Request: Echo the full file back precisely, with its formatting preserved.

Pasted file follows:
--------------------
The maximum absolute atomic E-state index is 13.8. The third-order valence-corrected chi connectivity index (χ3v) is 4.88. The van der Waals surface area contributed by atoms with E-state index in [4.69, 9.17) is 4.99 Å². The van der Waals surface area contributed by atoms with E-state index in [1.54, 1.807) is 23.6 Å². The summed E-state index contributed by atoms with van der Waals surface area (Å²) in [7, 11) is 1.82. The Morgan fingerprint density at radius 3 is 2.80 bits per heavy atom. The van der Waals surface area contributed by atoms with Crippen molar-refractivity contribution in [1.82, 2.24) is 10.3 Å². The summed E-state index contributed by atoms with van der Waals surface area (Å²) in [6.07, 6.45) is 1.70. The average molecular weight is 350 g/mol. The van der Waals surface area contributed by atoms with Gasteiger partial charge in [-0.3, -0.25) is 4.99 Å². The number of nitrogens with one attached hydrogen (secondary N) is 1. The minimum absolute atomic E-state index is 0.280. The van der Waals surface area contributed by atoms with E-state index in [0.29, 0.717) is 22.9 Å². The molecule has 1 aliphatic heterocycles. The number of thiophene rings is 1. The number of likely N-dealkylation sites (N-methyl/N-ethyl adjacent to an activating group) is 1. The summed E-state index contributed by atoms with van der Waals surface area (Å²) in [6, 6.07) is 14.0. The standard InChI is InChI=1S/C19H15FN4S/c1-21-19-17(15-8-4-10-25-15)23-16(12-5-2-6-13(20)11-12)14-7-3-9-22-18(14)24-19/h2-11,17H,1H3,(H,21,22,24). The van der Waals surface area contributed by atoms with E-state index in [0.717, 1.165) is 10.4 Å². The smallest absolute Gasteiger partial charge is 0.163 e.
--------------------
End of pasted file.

The maximum absolute atomic E-state index is 13.8. The third-order valence-corrected chi connectivity index (χ3v) is 4.88. The van der Waals surface area contributed by atoms with E-state index in [4.69, 9.17) is 4.99 Å². The van der Waals surface area contributed by atoms with E-state index in [1.54, 1.807) is 23.6 Å². The summed E-state index contributed by atoms with van der Waals surface area (Å²) in [7, 11) is 1.82. The Morgan fingerprint density at radius 3 is 2.80 bits per heavy atom. The van der Waals surface area contributed by atoms with Crippen molar-refractivity contribution in [1.82, 2.24) is 10.3 Å². The summed E-state index contributed by atoms with van der Waals surface area (Å²) in [6.07, 6.45) is 1.70. The average molecular weight is 350 g/mol. The van der Waals surface area contributed by atoms with Gasteiger partial charge in [-0.3, -0.25) is 4.99 Å². The number of nitrogens with one attached hydrogen (secondary N) is 1. The minimum absolute atomic E-state index is 0.280. The van der Waals surface area contributed by atoms with E-state index in [0.29, 0.717) is 22.9 Å². The molecule has 1 aliphatic heterocycles. The number of thiophene rings is 1. The number of likely N-dealkylation sites (N-methyl/N-ethyl adjacent to an activating group) is 1. The summed E-state index contributed by atoms with van der Waals surface area (Å²) in [6, 6.07) is 14.0. The standard InChI is InChI=1S/C19H15FN4S/c1-21-19-17(15-8-4-10-25-15)23-16(12-5-2-6-13(20)11-12)14-7-3-9-22-18(14)24-19/h2-11,17H,1H3,(H,21,22,24). The van der Waals surface area contributed by atoms with E-state index in [0.717, 1.165) is 10.4 Å². The smallest absolute Gasteiger partial charge is 0.163 e.